By 21 weeks your baby weighs around 350g. From about this stage onwards your baby will weigh more than the placenta (which, until now, was heavier than your baby). The placenta will keep growing throughout pregnancy, but not as fast as your baby.
Around this time, the baby becomes covered in a very fine, soft hair called lanugo. The purpose of this isn't known, but it's thought that it may be to keep the baby at the right temperature. The lanugo usually disappears before birth.
Your baby is beginning to get into a pattern of sleeping and waking, which won't necessarily be the same as yours. When you're in bed at night, feeling relaxed and trying to sleep, your baby may be wide awake and moving about.
The lungs are not yet able to work properly, but your baby is practising breathing movements to prepare for life outside the uterus. Your baby gets all its oxygen from you via the placenta, and will do so until it is born.
By the time you are 24 weeks pregnant, the baby has a chance of survival if he or she is born. Most babies born before this time cannot live because their lungs and other vital organs are not developed enough. The care that can now be given in neonatal (baby) units means that more and more babies born early do survive. But for babies born at around this time, there are increased risks of disability. Find out more about premature labour and birth and special care for babies.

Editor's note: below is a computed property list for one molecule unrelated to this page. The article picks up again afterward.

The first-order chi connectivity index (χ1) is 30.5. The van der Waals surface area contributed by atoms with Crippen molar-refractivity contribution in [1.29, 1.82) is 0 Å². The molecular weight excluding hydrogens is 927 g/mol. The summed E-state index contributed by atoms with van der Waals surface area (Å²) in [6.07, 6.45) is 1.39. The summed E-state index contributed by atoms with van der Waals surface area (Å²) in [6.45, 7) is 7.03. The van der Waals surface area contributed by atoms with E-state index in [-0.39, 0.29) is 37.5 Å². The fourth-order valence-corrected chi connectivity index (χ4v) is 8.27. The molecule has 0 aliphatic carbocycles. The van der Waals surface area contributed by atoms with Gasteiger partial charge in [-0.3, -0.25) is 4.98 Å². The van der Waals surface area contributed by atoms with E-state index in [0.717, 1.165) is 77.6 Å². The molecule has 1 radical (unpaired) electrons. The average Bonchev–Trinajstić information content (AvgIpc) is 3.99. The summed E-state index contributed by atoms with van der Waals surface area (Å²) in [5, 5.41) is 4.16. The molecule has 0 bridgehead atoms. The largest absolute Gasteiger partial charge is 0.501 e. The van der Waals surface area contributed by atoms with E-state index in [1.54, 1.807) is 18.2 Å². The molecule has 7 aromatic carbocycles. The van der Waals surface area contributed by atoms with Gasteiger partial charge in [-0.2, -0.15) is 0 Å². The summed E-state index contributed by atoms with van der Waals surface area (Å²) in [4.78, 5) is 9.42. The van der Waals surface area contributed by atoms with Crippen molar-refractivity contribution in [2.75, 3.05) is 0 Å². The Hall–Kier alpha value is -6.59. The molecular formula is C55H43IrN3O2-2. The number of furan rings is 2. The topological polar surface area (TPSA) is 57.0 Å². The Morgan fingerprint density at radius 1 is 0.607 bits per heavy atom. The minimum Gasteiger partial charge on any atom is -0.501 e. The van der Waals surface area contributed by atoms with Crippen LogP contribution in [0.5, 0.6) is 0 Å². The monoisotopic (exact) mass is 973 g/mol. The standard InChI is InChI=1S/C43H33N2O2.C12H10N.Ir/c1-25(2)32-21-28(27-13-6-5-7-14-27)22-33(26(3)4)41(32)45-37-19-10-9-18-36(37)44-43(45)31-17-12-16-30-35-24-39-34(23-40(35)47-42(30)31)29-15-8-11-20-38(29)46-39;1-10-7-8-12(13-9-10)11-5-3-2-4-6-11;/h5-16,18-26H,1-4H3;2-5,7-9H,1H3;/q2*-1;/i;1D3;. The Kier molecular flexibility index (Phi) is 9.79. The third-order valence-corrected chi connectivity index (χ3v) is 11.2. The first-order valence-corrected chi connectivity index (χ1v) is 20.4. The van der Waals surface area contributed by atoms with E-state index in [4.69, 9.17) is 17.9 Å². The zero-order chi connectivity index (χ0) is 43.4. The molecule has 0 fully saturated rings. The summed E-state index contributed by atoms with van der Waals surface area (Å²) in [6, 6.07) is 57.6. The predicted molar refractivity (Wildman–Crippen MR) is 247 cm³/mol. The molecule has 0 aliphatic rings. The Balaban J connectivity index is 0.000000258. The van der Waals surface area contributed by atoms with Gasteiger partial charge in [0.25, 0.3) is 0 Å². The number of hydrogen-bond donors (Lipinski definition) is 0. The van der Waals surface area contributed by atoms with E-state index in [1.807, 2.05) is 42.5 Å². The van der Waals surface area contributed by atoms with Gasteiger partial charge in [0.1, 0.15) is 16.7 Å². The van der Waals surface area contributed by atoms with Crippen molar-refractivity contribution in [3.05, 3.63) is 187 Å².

Your womb will begin to get bigger more quickly and you will really begin to look pregnant. You may feel hungrier than before – try to stick to a sensible, balanced diet, and make sure you know what foods to avoid.
Not everybody gets stretch marks, but if you do develop them they will probably start becoming noticeable when you're around 22 to 24 weeks pregnant. They may appear on your stomach, breasts and thighs. At first they look red and then fade to a silvery grey. Your breasts may start to leak a little pre-milk – this is normal.